Coma and Wakefulness – Anesthesia Creates Coma, not Sleep
Does anesthesia put you to sleep? A long review of what really happens in anesthesia, published recently in the New England Journal, points out what cognitive scientists have known for a long time – our usual layman’s terms give little credence to the extraordinary variety of human consciousness. For us, rather than levels of consciousness, there are many different states.
One of them is coma – unresponsiveness to outside stimuli, plus a brain that can’t do much beyond the amazingly complicated process of keeping you alive. It turns out that anesthesia is a lot closer to coma than many people thought. More bizarrely, sleeping pills like ambien (zolpidem) seem to ape parts of this descent into coma.
So here’s (with apologies to scientists and philosophers) a consumer’s guide to some common states of consciousness you may see in your daily life:
States of Consciousness You Will See
1. Stage 1 sleep proves that states of consciousness not only run fluidly into each other, but are often unrecognized.
Many people have microsleeps of 10-30 seconds at a time, especially when driving late at night. Often they are not perceived, not even as blips of changed consciousness – with sometimes fatal results. Akerstedt’s studies of Swedish train conductors showed they routinely fell asleep at night standing up – with their eyes open. (Fortunately for us, professional truck drivers appear pretty good at knowing when microsleeps are going to hit.)
A Henry Ford Hospital study by Rosenthal et al. had people fall into stage 1 sleep for 10 minutes. When it was over, fully half thought they were awake the whole time.
They were not. Some were snoring away. They had no conscious activity.
They just thought they were awake – and argued vigorously with the researchers, even when shown videotapes of what they had done.
Think of it this way – the brain is a bunch of “kludges”, engineering systems jerry built to do something like vision that through evolution got involved in 15 varied activities of which they are sometimes necessary but usually insufficient parts. Brains areas get used multiply. It’s kind of like thinking of a plywood two by four as part of a table, the base of a floor, an actor’s weapon, a mattress elevator, a plane for writing, a carved signboard, a room divider, a toy, and who knows what else.
To get to stage 1 sleep you need to get dozens of different kludges to simultaneously work together. It’s more like putting nine separate orchestras in different sections of the Houston Astrodome, some in the boxes, others on the field, a few in the washroom, and getting them to play the same note at the same time at the same rhythm.
If that doesn’t happen, you might jerk upward as do students in high schools all over the country do throughout the morning, or early commuters on trains or – maybe even you (hopefully not while reading this sentence.)
2. Delirium – fluctuating states of consciousness confuse the heck out of people, but are common. You often see it in elderly people, who will shift suddenly from talking knowledgeably about the stock market to forgetting your name or where they are. However, intoxication, generally with alcohol but now more and more commonly with prescription medications, may produce the same effect.
New Year’s Eve is one arena where you can watch many different examples of mild delirium.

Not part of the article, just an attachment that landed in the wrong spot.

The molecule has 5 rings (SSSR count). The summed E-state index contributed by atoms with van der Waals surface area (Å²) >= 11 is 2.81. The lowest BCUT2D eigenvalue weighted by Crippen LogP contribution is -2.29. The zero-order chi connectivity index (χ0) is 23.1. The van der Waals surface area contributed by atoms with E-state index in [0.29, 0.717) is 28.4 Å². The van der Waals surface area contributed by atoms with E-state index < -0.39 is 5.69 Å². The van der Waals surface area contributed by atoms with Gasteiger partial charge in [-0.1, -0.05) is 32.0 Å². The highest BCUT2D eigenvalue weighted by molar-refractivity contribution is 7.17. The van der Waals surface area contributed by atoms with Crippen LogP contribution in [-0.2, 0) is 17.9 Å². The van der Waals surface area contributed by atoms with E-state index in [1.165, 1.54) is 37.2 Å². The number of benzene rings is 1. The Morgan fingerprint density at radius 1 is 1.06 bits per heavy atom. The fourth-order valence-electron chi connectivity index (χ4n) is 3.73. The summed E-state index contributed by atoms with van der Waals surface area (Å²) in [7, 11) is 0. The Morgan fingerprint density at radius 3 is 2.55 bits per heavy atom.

3. Early morning wakefulness. Getting up is hard to do, as your cold brain tries to warm up and notice what’s going on. This is essentially a state somewhere between stage 1 sleep and getting awake, and can lapse in-between the two for many minutes before people stop hitting the snooze control and actually attempt to get out of bed.
Standing up, moving, and seeking sunlight are great ways to start to get awake. However, full alertness may still be hours away – another reason to keep moving and get light.
4. REM sleep – commonly thought of as dream sleep (we actually can dream in any stage of sleep) REM is a bizarre form of consciousness where temperature controls disappear and the many kludges of the brain seem to wildly communicate with each other to take the new information of the previous day, anneal it with old memories, and make useful information the body can then learn from while it remakes itself. A time of much rewiring and physical rejiggering of memory and thoughts, notwithstanding peak testosterone production, the conscious fragments of what REM produces are what we call complex dreams.
5. Deep sleep – often apparently only in the first part of the night, deep sleep is as close to coma as we normally get. Also a time of massive rewiring, deep sleep is when growth hormone production takes place.
In deep sleep you literally grow, though you may not be able to be awakened for two or more minutes into anything resembling wakefulness – thus the term deep sleep. Oddly, deep sleep is where sleepwalking and other funky confusional arousals occur. Much of their bizarreness lies in their not being remembered at all – because you’re in deep sleep. Many confusional arousals occur because the circuitry turning off physical movements fails.
Consciousness is not just a bunch of different levels – it’s a group of different states.
But everything is fluid. Just as we move in and out of alert wakefulness, ranging from paralyzed semi-conscious television watching to creative peaks when engaged in the state called flow, what we remember and what we don’t involves many different shifts of consciousness.
Still, for fun, pleasure, and profit, it really pays to be alert. Active rest techniques are an enjoyable, really quick way to get the sharpness you need.
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